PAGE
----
This is how the 3D tech in Google’s Project Tango works

Jun 5, 2014
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This is how the 3D tech in Google’s Project Tango works

Google’s Project Tango is one of those ideas that seems cool enough to want, but a bit mystifying to grasp. We’ve seen the 3D capability before, but how is it done? Google has partnered with Mantis Vision to bring their MV4D technology to both Project Tango devices. Making use of the various cameras throughout, MV4D technology could someday make its way to your smartphone or tablet, too.


The way MV4D works is as you might imagine, and once you think back to some of those videos we saw from early adopters of Project Tango, you’ll get it. A sensor first casts a light pattern onto objects in the area, kind of like a fishing net we can’t really see with the naked eye. The aim here is to lay out a physical grid, where the other cameras and sensors can do their job.

A secondary (or more) camera, which syncs to the light casting sensor, captures the grid as it’s laid out. The camera feeds the info to an algorithm that produces an accurate map of the scene on the device. The light grid and capture is what gives the images that Robocop-esque look.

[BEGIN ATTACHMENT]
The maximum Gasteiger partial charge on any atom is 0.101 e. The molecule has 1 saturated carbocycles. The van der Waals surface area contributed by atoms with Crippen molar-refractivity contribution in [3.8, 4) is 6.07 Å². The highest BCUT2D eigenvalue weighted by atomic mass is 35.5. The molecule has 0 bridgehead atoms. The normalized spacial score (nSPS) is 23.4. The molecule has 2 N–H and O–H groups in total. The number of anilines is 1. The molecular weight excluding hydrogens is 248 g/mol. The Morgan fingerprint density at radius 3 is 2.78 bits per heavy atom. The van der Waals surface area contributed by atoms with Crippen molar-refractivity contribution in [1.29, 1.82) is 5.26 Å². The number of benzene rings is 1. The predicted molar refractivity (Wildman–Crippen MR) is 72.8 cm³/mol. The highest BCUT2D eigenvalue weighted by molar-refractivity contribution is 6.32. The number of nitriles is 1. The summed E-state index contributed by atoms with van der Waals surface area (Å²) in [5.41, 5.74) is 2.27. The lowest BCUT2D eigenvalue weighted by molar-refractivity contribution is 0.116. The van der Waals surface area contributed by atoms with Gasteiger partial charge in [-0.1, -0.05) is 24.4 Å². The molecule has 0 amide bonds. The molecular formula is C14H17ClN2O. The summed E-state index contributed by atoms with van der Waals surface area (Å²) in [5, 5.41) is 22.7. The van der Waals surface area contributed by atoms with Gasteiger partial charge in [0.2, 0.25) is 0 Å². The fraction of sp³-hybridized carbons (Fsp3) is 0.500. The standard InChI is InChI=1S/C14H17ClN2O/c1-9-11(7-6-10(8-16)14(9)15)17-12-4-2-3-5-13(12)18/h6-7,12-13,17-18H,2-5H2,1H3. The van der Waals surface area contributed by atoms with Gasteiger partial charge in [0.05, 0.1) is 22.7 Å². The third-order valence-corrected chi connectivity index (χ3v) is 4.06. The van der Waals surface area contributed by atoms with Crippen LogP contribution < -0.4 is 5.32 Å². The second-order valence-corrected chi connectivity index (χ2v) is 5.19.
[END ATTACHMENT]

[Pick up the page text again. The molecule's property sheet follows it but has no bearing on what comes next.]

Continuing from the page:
Mantis Vision also has a patent-pending driver for their light sensor, which can be customized per device. The Project Tango tablet is the first to use MV4D in its entirety, and will allow Developers to quickly scale the data to provide applications we can use. MV4D is serving as the core engine for Project Tango, with the aim in bringing professional grade 3D capability to everyone.



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